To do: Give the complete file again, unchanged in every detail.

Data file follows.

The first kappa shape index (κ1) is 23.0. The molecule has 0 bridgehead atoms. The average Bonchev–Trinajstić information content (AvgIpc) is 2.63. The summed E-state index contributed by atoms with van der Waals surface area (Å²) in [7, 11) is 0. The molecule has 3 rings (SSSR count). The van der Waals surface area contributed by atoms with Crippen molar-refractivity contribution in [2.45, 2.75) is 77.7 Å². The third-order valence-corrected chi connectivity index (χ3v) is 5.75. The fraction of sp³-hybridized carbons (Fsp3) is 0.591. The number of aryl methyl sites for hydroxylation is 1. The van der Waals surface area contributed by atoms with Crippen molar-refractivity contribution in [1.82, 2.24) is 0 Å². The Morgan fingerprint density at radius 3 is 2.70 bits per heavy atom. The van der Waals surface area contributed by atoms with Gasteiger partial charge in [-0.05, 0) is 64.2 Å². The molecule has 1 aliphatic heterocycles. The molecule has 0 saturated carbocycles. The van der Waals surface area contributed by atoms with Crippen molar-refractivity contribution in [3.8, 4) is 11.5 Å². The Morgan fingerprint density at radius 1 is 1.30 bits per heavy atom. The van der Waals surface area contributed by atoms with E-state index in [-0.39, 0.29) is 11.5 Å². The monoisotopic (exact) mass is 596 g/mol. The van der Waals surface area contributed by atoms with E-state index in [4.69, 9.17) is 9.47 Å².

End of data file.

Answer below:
The first kappa shape index (κ1) is 23.0. The molecule has 0 bridgehead atoms. The average Bonchev–Trinajstić information content (AvgIpc) is 2.63. The summed E-state index contributed by atoms with van der Waals surface area (Å²) in [7, 11) is 0. The molecule has 3 rings (SSSR count). The van der Waals surface area contributed by atoms with Crippen molar-refractivity contribution in [2.45, 2.75) is 77.7 Å². The third-order valence-corrected chi connectivity index (χ3v) is 5.75. The fraction of sp³-hybridized carbons (Fsp3) is 0.591. The number of aryl methyl sites for hydroxylation is 1. The van der Waals surface area contributed by atoms with Crippen molar-refractivity contribution in [1.82, 2.24) is 0 Å². The Morgan fingerprint density at radius 3 is 2.70 bits per heavy atom. The van der Waals surface area contributed by atoms with Gasteiger partial charge in [-0.05, 0) is 64.2 Å². The molecule has 1 aliphatic heterocycles. The molecule has 0 saturated carbocycles. The van der Waals surface area contributed by atoms with Crippen molar-refractivity contribution in [3.8, 4) is 11.5 Å². The Morgan fingerprint density at radius 1 is 1.30 bits per heavy atom. The van der Waals surface area contributed by atoms with E-state index in [-0.39, 0.29) is 11.5 Å². The monoisotopic (exact) mass is 596 g/mol. The van der Waals surface area contributed by atoms with E-state index in [4.69, 9.17) is 9.47 Å².